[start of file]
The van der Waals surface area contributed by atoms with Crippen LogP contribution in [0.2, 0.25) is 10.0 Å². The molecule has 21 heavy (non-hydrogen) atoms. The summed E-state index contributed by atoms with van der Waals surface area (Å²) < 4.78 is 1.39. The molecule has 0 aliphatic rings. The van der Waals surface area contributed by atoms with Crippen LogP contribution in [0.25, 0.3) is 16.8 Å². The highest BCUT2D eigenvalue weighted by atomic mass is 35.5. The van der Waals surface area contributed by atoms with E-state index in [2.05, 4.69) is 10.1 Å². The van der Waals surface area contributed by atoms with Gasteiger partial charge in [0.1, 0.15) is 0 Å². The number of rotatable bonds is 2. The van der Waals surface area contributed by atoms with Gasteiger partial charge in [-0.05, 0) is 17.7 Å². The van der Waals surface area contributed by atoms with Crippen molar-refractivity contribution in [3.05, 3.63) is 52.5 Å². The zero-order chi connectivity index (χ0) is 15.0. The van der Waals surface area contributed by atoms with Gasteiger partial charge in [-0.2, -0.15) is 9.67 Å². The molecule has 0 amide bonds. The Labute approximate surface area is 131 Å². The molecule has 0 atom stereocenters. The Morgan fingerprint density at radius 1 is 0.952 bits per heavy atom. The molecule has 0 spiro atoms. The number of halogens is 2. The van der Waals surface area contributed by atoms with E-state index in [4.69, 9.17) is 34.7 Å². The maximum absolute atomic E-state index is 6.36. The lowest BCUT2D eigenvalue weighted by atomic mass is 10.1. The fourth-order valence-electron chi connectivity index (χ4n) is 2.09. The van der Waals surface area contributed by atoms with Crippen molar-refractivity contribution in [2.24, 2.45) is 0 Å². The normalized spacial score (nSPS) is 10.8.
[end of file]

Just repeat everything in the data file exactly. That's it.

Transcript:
The van der Waals surface area contributed by atoms with Crippen LogP contribution in [0.2, 0.25) is 10.0 Å². The molecule has 21 heavy (non-hydrogen) atoms. The summed E-state index contributed by atoms with van der Waals surface area (Å²) < 4.78 is 1.39. The molecule has 0 aliphatic rings. The van der Waals surface area contributed by atoms with Crippen LogP contribution in [0.25, 0.3) is 16.8 Å². The highest BCUT2D eigenvalue weighted by atomic mass is 35.5. The van der Waals surface area contributed by atoms with E-state index in [2.05, 4.69) is 10.1 Å². The van der Waals surface area contributed by atoms with Gasteiger partial charge in [0.1, 0.15) is 0 Å². The number of rotatable bonds is 2. The van der Waals surface area contributed by atoms with Gasteiger partial charge in [-0.05, 0) is 17.7 Å². The van der Waals surface area contributed by atoms with Crippen molar-refractivity contribution in [3.05, 3.63) is 52.5 Å². The zero-order chi connectivity index (χ0) is 15.0. The van der Waals surface area contributed by atoms with Gasteiger partial charge in [-0.2, -0.15) is 9.67 Å². The molecule has 0 amide bonds. The Labute approximate surface area is 131 Å². The molecule has 0 atom stereocenters. The Morgan fingerprint density at radius 1 is 0.952 bits per heavy atom. The molecule has 0 spiro atoms. The number of halogens is 2. The van der Waals surface area contributed by atoms with E-state index in [4.69, 9.17) is 34.7 Å². The maximum absolute atomic E-state index is 6.36. The lowest BCUT2D eigenvalue weighted by atomic mass is 10.1. The fourth-order valence-electron chi connectivity index (χ4n) is 2.09. The van der Waals surface area contributed by atoms with Crippen molar-refractivity contribution in [2.24, 2.45) is 0 Å². The normalized spacial score (nSPS) is 10.8.